January 25, 1923
Harry McDowell, an aged and highly respected colored citizen, died at his home in the Brush Country Monday morning, January 22, 1923. He has been sick for a week or two and a few days before his death he suffered a stroke of paralysis. His age was about 82 years. He is survived by a large family of children. He was twice married.
Harry McDowell in many respects was a remarkable man. He was born a slave, and was raised by the Burgher family in Bath County, near the historical Windy Cove Church. At the outbreak of the War between the States, his master and the other men folks went to the army, and Harry was left in charge of the plantation, to care for the women and children. He was faithful to his trust in every particular, in trying times when the county was invaded time and again by the opposing forces.
Uncle Harry had a retentive memory, and his knowledge of the local history of Bath and Pocahontas County was unusual. When a man of mature years, he taught himself to read, his text books being the Bible and the county paper.
About forty-six years ago, Harry McDowell came to Pocahontas County. He bought land and established a home in the Brush Country. He lived a useful life and was universally respected.
JOSEPH H. WILSON
Joseph H. Wilson, colored, aged 72 years, departed this life January 17, 1923, at the hospital at Denmar, where he had been under treatment for some time.
Thus passes one of the best known and best beloved men of this county and state. He was born a slave on the Wilderness Farm in Bath County, and moved to this county as a young man forty-six years ago and established a home in the Brush Country near Marlinton. He never married.
For about forty years, he has, from time to time during each year, gone with hunting and fishing parties into the woods and in the intimate life of the camp came to know hundreds of the most prominent men in West Virginia, and there never was a man who met Uncle Joe that did not like him. It is not too much to say that during his long life, Uncle Joe never had a disagreement with anybody. He was a good man and a good citizen.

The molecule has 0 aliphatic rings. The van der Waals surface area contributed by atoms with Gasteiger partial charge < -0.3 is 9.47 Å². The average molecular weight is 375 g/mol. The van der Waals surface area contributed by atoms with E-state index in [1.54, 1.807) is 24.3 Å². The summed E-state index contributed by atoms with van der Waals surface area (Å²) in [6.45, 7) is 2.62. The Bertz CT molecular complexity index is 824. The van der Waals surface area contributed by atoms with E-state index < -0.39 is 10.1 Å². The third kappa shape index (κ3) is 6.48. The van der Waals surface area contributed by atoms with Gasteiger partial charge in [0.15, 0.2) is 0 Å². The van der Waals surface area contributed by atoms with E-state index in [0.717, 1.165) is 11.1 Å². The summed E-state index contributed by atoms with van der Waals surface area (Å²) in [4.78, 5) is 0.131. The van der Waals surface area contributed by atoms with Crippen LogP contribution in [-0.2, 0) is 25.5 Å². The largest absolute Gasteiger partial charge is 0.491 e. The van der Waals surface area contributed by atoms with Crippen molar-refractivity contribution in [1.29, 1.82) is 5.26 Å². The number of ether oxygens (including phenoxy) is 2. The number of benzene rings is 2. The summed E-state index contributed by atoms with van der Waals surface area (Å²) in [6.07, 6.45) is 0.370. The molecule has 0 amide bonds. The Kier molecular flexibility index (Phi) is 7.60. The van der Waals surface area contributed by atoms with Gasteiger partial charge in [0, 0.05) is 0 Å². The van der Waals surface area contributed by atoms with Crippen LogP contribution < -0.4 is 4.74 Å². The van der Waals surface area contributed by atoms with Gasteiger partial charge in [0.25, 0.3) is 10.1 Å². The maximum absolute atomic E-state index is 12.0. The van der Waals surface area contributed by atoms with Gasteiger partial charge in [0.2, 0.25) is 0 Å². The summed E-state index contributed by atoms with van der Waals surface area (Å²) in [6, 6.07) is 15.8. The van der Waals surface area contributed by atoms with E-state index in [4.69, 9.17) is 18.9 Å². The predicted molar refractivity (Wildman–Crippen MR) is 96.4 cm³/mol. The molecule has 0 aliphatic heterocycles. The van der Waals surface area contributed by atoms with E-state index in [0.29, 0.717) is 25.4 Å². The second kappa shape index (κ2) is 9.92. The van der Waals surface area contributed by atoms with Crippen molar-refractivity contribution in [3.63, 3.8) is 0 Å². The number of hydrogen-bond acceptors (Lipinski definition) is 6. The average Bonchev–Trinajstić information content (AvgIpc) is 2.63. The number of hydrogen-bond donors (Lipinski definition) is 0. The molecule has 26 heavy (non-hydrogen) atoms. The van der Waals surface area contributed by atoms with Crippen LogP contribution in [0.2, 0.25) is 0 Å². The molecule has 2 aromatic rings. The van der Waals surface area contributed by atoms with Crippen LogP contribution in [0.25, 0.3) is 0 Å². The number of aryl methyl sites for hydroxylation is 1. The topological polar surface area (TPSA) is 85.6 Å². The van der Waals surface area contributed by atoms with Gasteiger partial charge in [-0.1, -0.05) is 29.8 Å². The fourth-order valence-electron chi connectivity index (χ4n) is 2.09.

Judge McClintic writes us from Bluefield: “I will send you, before this week is over, a memorial and appreciation of Joseph Wilson. Only a court of many cases prevented my attending the funeral.”
February 1, 1923
FROM JUDGE MCCLINTIC
I wish to impose upon you and to use some of your space to note the death of Joseph Wilson, my friend and woods companion for thirty-five years, and to express an appreciation of what he was to me and others in that long period.
Beginning with the year 1887, and during each and every year since then, I, and usually others, were companions at least once, often twice and many times thrice in camping trips and sojourns in some part of Pocahontas County.
A partial list of those now called to memory who accompanied us during that period of time will not be uninteresting.
Upon the first trip, when he accompanied us to the cabin at Tea Creek in 1887, the land there then belonged to the Hon. Wesley Mollohan, as Trustee for himself and others. The party was composed of Mr. Mollohan, James H. Huling, L. M. McClintic and others. Upon subsequent trips, the following have at various times enjoyed camping with Joseph Wilson, either on Williams River or Cranberry River or at some of the other numerous places where hunters and fishermen foregather in Pocahontas County, for the pleasure that comes to those who love the solitude of the woods, the pleasure of the chase or the comfort and happiness gained from the use of the fishing rod, to wit:
Joseph Ruffner, Judge Frank A. Guthrie, Captain John K. Thompson, Edward W. Knight, Edward A. Donally, Henry Hunter McClintic, Edgar D. McClintic, Senator J. N. Camden, John K. Cowen, who was then President of the Baltimore & Ohio Company, Hon. C. P. Snyder, Dr. J. M. Mahan, Dr. F. T. McClintic, Hal W. Knight, C. A. Cabell, Murray Briggs, Wm. A. Bratton, Levi Gay, D. A. Fisher, Judge B. F. Keller, Edwin M. Keatley, B. L. Priddie, George J. McComas, Dr. John M. McConihay, Harry M. Anderson, W. G. Matthews, P. D. Yeager, Col. John T. McGraw, Hon. W. G. (Junior) Brown, John A. McLaughlin, Dr. Ernest Hill, Charles K. Payne, George W. Sharp, Judge S. H. Sharp, Hon. H. F. Young, Judge C. S. Dice, Judge A. S. Alexander, John L. Dickinson, J. W. Hill, T. S. McNeel, Judge Frank Lively, E. M. Smith, John Moore, Frank P. Anderson, Frank R. Hill, Alfred N. Edgar, William H. Knight, Harold W. Knight, Jr., Dr. Allan, Dr. E. F. Herold, Ira H. Mottersheard, and Arthur Jackson. No doubt there are many others not now called to mind.
In flight of years, the time has been long, but in sweet memories, it seems short.
Joseph Wilson, in a way often commented upon, seemed to belong to the McClintic family. Once I was asked if he belonged to me. My answer, spoken in truth, was that “he belonged to me and I belonged to him, the relation would be the same in either event.”